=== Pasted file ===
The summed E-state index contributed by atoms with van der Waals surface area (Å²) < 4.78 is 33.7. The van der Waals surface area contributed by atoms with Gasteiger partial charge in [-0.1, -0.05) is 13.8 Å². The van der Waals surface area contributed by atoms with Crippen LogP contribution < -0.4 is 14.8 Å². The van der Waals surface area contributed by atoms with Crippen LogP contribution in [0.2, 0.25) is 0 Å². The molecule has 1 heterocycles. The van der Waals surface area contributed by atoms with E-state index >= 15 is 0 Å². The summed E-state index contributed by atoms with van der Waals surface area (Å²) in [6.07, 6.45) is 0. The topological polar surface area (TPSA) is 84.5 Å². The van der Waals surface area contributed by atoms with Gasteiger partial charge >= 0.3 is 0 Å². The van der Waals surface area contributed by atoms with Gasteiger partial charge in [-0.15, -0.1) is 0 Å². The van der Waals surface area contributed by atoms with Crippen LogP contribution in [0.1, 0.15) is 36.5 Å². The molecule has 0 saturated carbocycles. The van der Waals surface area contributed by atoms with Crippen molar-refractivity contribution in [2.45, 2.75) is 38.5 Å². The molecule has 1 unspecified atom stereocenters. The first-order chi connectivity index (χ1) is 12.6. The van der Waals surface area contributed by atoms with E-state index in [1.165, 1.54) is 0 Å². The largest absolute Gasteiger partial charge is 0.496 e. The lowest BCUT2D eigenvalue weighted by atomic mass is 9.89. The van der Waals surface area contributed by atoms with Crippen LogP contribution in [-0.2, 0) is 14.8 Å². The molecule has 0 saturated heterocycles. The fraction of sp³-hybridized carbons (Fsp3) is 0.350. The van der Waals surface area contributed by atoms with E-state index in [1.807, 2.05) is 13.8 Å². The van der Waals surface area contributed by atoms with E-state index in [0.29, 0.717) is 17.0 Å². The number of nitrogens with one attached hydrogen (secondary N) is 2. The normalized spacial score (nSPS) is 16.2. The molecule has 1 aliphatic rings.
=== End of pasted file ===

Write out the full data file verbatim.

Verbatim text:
The summed E-state index contributed by atoms with van der Waals surface area (Å²) < 4.78 is 33.7. The van der Waals surface area contributed by atoms with Gasteiger partial charge in [-0.1, -0.05) is 13.8 Å². The van der Waals surface area contributed by atoms with Crippen LogP contribution < -0.4 is 14.8 Å². The van der Waals surface area contributed by atoms with Crippen LogP contribution in [0.2, 0.25) is 0 Å². The molecule has 1 heterocycles. The van der Waals surface area contributed by atoms with E-state index >= 15 is 0 Å². The summed E-state index contributed by atoms with van der Waals surface area (Å²) in [6.07, 6.45) is 0. The topological polar surface area (TPSA) is 84.5 Å². The van der Waals surface area contributed by atoms with Gasteiger partial charge >= 0.3 is 0 Å². The van der Waals surface area contributed by atoms with Gasteiger partial charge in [-0.15, -0.1) is 0 Å². The van der Waals surface area contributed by atoms with Crippen LogP contribution in [0.1, 0.15) is 36.5 Å². The molecule has 0 saturated carbocycles. The van der Waals surface area contributed by atoms with Crippen molar-refractivity contribution in [2.45, 2.75) is 38.5 Å². The molecule has 1 unspecified atom stereocenters. The first-order chi connectivity index (χ1) is 12.6. The van der Waals surface area contributed by atoms with E-state index in [1.165, 1.54) is 0 Å². The largest absolute Gasteiger partial charge is 0.496 e. The lowest BCUT2D eigenvalue weighted by atomic mass is 9.89. The van der Waals surface area contributed by atoms with Crippen LogP contribution in [-0.2, 0) is 14.8 Å². The molecule has 0 saturated heterocycles. The fraction of sp³-hybridized carbons (Fsp3) is 0.350. The van der Waals surface area contributed by atoms with E-state index in [1.807, 2.05) is 13.8 Å². The van der Waals surface area contributed by atoms with E-state index in [0.29, 0.717) is 17.0 Å². The number of nitrogens with one attached hydrogen (secondary N) is 2. The normalized spacial score (nSPS) is 16.2. The molecule has 1 aliphatic rings.